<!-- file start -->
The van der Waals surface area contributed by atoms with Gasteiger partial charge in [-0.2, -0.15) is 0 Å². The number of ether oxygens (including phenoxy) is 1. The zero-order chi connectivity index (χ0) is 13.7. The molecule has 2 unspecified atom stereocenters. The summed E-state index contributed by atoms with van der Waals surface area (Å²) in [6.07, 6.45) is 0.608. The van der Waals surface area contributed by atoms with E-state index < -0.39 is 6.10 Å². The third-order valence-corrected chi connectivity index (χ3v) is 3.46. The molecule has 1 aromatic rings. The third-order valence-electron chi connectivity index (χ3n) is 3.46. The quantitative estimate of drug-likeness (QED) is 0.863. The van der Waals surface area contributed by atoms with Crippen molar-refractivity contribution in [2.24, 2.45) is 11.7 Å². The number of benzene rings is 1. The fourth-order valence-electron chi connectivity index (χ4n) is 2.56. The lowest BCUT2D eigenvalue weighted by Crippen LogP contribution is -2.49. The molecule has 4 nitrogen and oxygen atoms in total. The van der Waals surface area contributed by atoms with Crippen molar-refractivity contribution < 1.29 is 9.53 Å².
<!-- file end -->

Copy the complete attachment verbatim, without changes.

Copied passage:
The van der Waals surface area contributed by atoms with Gasteiger partial charge in [-0.2, -0.15) is 0 Å². The number of ether oxygens (including phenoxy) is 1. The zero-order chi connectivity index (χ0) is 13.7. The molecule has 2 unspecified atom stereocenters. The summed E-state index contributed by atoms with van der Waals surface area (Å²) in [6.07, 6.45) is 0.608. The van der Waals surface area contributed by atoms with E-state index < -0.39 is 6.10 Å². The third-order valence-corrected chi connectivity index (χ3v) is 3.46. The molecule has 1 aromatic rings. The third-order valence-electron chi connectivity index (χ3n) is 3.46. The quantitative estimate of drug-likeness (QED) is 0.863. The van der Waals surface area contributed by atoms with Crippen molar-refractivity contribution in [2.24, 2.45) is 11.7 Å². The number of benzene rings is 1. The fourth-order valence-electron chi connectivity index (χ4n) is 2.56. The lowest BCUT2D eigenvalue weighted by Crippen LogP contribution is -2.49. The molecule has 4 nitrogen and oxygen atoms in total. The van der Waals surface area contributed by atoms with Crippen molar-refractivity contribution < 1.29 is 9.53 Å².